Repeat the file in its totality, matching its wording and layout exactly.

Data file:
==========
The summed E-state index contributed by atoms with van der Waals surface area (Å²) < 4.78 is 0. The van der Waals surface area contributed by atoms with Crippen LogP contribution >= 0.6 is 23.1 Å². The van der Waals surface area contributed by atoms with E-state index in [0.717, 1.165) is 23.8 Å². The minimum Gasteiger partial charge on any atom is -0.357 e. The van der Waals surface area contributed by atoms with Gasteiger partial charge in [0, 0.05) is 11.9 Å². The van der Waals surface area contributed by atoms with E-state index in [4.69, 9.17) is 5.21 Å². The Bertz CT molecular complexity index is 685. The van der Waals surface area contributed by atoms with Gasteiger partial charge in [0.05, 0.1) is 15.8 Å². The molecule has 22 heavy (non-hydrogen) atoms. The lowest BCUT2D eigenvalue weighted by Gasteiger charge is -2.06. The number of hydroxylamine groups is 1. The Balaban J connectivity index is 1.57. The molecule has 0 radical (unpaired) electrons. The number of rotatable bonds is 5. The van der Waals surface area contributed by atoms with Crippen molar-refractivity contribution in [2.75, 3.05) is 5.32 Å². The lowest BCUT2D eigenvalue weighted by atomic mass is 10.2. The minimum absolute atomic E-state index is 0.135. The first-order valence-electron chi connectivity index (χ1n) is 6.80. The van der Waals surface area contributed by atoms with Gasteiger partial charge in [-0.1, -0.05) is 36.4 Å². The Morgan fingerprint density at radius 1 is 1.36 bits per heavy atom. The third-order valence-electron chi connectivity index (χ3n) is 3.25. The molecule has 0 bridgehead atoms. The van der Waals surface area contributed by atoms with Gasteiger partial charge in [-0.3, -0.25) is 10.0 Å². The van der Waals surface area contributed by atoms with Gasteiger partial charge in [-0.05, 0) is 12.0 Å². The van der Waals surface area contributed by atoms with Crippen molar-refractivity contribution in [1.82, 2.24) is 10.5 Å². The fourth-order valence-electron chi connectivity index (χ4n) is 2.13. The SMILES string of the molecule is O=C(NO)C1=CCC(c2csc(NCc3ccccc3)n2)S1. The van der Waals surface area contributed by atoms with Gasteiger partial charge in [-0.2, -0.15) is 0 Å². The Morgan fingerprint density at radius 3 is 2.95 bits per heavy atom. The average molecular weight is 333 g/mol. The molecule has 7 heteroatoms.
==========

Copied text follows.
The summed E-state index contributed by atoms with van der Waals surface area (Å²) < 4.78 is 0. The van der Waals surface area contributed by atoms with Crippen LogP contribution >= 0.6 is 23.1 Å². The van der Waals surface area contributed by atoms with E-state index in [0.717, 1.165) is 23.8 Å². The minimum Gasteiger partial charge on any atom is -0.357 e. The van der Waals surface area contributed by atoms with Gasteiger partial charge in [0, 0.05) is 11.9 Å². The van der Waals surface area contributed by atoms with E-state index in [4.69, 9.17) is 5.21 Å². The Bertz CT molecular complexity index is 685. The van der Waals surface area contributed by atoms with Gasteiger partial charge in [0.05, 0.1) is 15.8 Å². The molecule has 22 heavy (non-hydrogen) atoms. The lowest BCUT2D eigenvalue weighted by Gasteiger charge is -2.06. The number of hydroxylamine groups is 1. The Balaban J connectivity index is 1.57. The molecule has 0 radical (unpaired) electrons. The number of rotatable bonds is 5. The van der Waals surface area contributed by atoms with Crippen molar-refractivity contribution in [2.75, 3.05) is 5.32 Å². The lowest BCUT2D eigenvalue weighted by atomic mass is 10.2. The minimum absolute atomic E-state index is 0.135. The first-order valence-electron chi connectivity index (χ1n) is 6.80. The van der Waals surface area contributed by atoms with Gasteiger partial charge in [-0.1, -0.05) is 36.4 Å². The Morgan fingerprint density at radius 1 is 1.36 bits per heavy atom. The third-order valence-electron chi connectivity index (χ3n) is 3.25. The molecule has 0 bridgehead atoms. The van der Waals surface area contributed by atoms with Gasteiger partial charge in [-0.3, -0.25) is 10.0 Å². The van der Waals surface area contributed by atoms with Gasteiger partial charge in [-0.05, 0) is 12.0 Å². The van der Waals surface area contributed by atoms with Crippen molar-refractivity contribution in [1.82, 2.24) is 10.5 Å². The fourth-order valence-electron chi connectivity index (χ4n) is 2.13. The SMILES string of the molecule is O=C(NO)C1=CCC(c2csc(NCc3ccccc3)n2)S1. The van der Waals surface area contributed by atoms with Gasteiger partial charge in [-0.2, -0.15) is 0 Å². The Morgan fingerprint density at radius 3 is 2.95 bits per heavy atom. The average molecular weight is 333 g/mol. The molecule has 7 heteroatoms.